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Not Ready, Still Waiting

Governments have a long way to go in preparing to address gender inequality and the SDGs


Governments must urgently improve gender policies to stand a chance of achieving the Sustainable Development Goals (SDGs) on inequalities. As yet, governments in developing countries do not have the right laws and policies in place to achieve SDG 5 on gender equality and SDG 10 on reduced inequality.

In ActionAid’s report, only three of ten developing countries had over 65% of key inequality-reducing policies in place. Rich countries are not adequately supporting developing countries to achieve the SDGs, contrary to SDG 17’s aim to “revitalize the global partnership for sustainable development” and some are making things worse through domestic and development policies that deepen global inequality. Ultimately, governments’ failure to address women’s inequalities may jeopardise all the SDGs’ success.

The inequality debate has generally focused on reducing income inequality. But this ignores the fact that inequality affects women more. ActionAid’s experience shows that reducing income inequality is not enough to change women’s lives. Laws and policies must also respond to the overlapping inequalities that affect different groups of women, such as violence against women and girls (VAWG), the unpaid care burden and unequal access to education, health, mobility, decent paid work, control over land and resources.

ActionAid research into the combined total amount of paid and unpaid work undertaken by women and men globally shows that a young woman entering the job market today will on average be expected to work four years more than her male peers over her lifetime because she is balancing paid and unpaid care work. This is the equivalent of an extra month’s work for every year of a woman’s life.

ActionAid’s The Price of Privilege report shows how powerful global forces prevent countries from addressing inequalities, while national blockages stop laws and policies to reduce inequalities from being put in place.

In this report, ActionAid looks at where governments are policy-ready and where they are not and identifies where key policies, laws and supportive environments can improve economic and gender equality.

ActionAid believes that empowered communities pushing for change can make the change sustainable, such as in Nepal, where collectove action led to a strikingly progressive constitution that commits the government to measure women’s unpaid care work. Policy or laws alone may not always lead to change, but they strengthen civil society campaigns for grassroots change. To improve their policy readiness to achieve the SDGs, civil society and national governments should:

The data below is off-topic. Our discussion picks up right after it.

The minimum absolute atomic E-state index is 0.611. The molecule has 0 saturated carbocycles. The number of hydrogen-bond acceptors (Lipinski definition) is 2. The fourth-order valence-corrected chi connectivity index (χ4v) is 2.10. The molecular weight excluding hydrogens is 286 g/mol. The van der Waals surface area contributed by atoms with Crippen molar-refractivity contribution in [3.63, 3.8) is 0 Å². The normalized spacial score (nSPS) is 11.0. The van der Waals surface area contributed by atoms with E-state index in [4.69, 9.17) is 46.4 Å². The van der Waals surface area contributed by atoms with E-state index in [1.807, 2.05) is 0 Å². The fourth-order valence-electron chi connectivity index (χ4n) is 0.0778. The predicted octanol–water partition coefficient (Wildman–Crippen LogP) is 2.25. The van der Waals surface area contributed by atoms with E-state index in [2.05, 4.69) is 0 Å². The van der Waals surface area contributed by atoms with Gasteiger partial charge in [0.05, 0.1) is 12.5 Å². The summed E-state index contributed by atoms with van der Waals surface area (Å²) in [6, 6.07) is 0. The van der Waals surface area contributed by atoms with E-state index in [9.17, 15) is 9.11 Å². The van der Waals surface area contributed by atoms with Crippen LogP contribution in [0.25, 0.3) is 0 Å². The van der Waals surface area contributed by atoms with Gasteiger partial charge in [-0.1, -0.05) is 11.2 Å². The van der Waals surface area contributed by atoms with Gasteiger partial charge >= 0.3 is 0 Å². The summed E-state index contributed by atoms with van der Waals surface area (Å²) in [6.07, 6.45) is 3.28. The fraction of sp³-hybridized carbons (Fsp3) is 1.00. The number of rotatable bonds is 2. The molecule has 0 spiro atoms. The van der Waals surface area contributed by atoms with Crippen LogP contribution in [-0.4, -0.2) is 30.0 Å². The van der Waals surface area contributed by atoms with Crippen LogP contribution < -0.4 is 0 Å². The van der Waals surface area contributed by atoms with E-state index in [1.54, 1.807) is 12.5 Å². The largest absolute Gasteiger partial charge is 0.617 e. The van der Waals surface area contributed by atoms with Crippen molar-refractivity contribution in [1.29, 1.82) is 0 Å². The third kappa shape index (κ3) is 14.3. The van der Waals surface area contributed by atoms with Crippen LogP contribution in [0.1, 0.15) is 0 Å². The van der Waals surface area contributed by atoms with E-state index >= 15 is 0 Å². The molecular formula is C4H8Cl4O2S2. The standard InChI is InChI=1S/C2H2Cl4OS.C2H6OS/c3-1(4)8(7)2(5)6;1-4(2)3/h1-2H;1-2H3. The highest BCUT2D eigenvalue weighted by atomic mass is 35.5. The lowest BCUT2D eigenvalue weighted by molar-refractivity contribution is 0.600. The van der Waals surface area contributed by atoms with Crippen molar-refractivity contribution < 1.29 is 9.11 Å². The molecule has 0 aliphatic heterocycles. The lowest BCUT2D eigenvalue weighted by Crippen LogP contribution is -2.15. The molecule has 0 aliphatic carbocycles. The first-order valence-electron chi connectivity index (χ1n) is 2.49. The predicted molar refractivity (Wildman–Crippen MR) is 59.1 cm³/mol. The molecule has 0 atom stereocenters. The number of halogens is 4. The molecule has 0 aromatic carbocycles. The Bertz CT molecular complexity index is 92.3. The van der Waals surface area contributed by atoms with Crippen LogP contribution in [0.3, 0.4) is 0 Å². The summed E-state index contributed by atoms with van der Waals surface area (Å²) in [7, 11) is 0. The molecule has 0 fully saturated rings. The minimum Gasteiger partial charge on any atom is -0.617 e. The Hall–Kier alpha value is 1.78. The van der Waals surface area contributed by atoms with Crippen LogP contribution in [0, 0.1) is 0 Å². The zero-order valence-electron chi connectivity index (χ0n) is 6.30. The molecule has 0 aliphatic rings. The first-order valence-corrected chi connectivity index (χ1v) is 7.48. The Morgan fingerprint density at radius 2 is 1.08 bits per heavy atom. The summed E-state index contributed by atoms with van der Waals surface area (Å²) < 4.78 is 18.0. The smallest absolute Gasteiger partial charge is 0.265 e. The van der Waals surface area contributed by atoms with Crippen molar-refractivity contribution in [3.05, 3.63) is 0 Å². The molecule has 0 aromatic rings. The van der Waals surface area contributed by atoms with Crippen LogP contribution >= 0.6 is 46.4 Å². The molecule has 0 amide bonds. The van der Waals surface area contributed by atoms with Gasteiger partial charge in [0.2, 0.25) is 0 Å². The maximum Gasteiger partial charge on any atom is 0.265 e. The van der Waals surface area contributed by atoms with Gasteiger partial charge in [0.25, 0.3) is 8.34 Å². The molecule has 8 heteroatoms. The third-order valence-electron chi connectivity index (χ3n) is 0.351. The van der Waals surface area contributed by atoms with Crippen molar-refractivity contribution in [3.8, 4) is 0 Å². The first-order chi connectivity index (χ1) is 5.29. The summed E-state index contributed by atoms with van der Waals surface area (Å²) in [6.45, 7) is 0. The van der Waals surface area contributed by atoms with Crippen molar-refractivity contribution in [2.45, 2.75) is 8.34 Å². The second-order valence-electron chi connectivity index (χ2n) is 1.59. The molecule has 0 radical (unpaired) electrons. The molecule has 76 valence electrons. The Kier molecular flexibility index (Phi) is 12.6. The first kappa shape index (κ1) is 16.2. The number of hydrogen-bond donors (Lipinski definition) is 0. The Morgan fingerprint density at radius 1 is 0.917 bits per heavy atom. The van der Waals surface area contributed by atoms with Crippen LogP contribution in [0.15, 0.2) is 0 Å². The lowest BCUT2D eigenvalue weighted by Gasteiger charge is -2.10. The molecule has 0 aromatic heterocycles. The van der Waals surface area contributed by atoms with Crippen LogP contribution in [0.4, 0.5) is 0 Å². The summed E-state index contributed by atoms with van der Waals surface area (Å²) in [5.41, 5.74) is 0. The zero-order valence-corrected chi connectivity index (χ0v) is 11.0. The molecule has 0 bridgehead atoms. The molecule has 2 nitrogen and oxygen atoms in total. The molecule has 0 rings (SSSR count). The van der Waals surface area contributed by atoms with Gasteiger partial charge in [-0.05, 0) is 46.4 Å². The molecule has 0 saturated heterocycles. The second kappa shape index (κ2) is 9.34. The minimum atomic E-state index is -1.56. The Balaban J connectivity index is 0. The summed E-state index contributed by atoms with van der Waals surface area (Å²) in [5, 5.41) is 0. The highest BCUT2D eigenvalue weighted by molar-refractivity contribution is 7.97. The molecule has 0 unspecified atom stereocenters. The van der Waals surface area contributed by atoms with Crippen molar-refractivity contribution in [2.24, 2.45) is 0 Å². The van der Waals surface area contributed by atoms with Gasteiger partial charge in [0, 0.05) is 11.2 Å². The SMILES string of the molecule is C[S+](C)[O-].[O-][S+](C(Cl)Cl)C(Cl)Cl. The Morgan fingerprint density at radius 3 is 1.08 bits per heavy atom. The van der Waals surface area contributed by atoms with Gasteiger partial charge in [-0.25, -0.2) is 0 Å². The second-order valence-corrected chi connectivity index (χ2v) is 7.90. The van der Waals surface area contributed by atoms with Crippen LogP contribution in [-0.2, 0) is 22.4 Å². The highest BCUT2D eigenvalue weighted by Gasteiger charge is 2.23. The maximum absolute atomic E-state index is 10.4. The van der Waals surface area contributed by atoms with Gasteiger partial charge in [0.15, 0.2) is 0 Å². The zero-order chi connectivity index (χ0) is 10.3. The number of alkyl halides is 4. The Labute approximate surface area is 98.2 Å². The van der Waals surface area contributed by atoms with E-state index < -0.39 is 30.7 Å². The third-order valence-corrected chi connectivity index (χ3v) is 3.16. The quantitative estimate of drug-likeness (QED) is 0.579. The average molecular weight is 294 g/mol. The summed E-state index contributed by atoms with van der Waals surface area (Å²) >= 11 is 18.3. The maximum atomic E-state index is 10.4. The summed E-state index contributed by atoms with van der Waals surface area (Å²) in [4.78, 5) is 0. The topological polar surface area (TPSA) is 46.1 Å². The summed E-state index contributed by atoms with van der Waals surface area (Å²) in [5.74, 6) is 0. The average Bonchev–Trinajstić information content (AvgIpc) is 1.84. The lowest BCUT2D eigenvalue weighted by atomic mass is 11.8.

1. Shift policy decision making power away from those who currently hold power and influence, including multilateral institutions, rich country governments, elite groups, and multinational corporations, and towards developing country governments and their people.

2. Develop and hold governments accountable to redistributive national plans through policies that support the accomplishment of the SDGs. Such policies would aim to:

  • recognise, redistribute and reduce women’s unpaid care work,
  • improve opportunities for decent work and wages for women and young people,
  • stop violence against women and girls,
  • improve women’s mobility, and their capacity to organise and participate in decision-making at all levels,
  • improve women’s access to education, health and control over natural and economic resources.

3. Put in place appropriate systems, governance, financial support, and monitoring and evaluation programmes to enable policy design through a genuine “feminist lens” that puts women’s development potential at the centre of analysis and decisions. Those systems should be implemented with sufficient information, infrastructure and budget and rigorously monitored by women and girls empowered to hold decision-makers accountable.

ActionAid’s forthcoming study Shifting Power will look at women’s perspectives of inequality in developing countries and show how women’s collective action can lead to improved policies and change cultural norms that reduce inequalities. Policies and laws are only the starting point, but having the right ones in place is a crucial first step towards genuine change for women.